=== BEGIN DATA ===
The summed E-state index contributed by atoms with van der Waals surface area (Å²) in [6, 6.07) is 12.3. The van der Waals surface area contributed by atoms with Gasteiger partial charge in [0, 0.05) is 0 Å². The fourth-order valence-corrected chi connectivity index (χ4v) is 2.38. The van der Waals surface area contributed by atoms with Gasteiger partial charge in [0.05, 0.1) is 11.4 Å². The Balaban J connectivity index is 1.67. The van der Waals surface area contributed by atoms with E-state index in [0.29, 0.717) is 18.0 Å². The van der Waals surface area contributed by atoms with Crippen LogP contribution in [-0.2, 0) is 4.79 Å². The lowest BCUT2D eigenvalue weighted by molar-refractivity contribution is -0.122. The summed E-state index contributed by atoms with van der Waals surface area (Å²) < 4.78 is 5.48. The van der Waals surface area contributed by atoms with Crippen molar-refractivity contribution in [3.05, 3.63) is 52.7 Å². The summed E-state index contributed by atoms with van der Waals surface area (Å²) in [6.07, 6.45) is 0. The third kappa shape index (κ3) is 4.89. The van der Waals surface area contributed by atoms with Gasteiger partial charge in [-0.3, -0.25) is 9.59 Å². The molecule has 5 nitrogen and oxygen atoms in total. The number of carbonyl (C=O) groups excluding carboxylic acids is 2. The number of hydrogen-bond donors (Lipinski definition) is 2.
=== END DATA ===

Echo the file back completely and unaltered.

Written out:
The summed E-state index contributed by atoms with van der Waals surface area (Å²) in [6, 6.07) is 12.3. The van der Waals surface area contributed by atoms with Gasteiger partial charge in [0, 0.05) is 0 Å². The fourth-order valence-corrected chi connectivity index (χ4v) is 2.38. The van der Waals surface area contributed by atoms with Gasteiger partial charge in [0.05, 0.1) is 11.4 Å². The Balaban J connectivity index is 1.67. The van der Waals surface area contributed by atoms with E-state index in [0.29, 0.717) is 18.0 Å². The van der Waals surface area contributed by atoms with Crippen LogP contribution in [-0.2, 0) is 4.79 Å². The lowest BCUT2D eigenvalue weighted by molar-refractivity contribution is -0.122. The summed E-state index contributed by atoms with van der Waals surface area (Å²) < 4.78 is 5.48. The van der Waals surface area contributed by atoms with Crippen molar-refractivity contribution in [3.05, 3.63) is 52.7 Å². The summed E-state index contributed by atoms with van der Waals surface area (Å²) in [6.07, 6.45) is 0. The third kappa shape index (κ3) is 4.89. The van der Waals surface area contributed by atoms with Gasteiger partial charge in [-0.3, -0.25) is 9.59 Å². The molecule has 5 nitrogen and oxygen atoms in total. The number of carbonyl (C=O) groups excluding carboxylic acids is 2. The number of hydrogen-bond donors (Lipinski definition) is 2.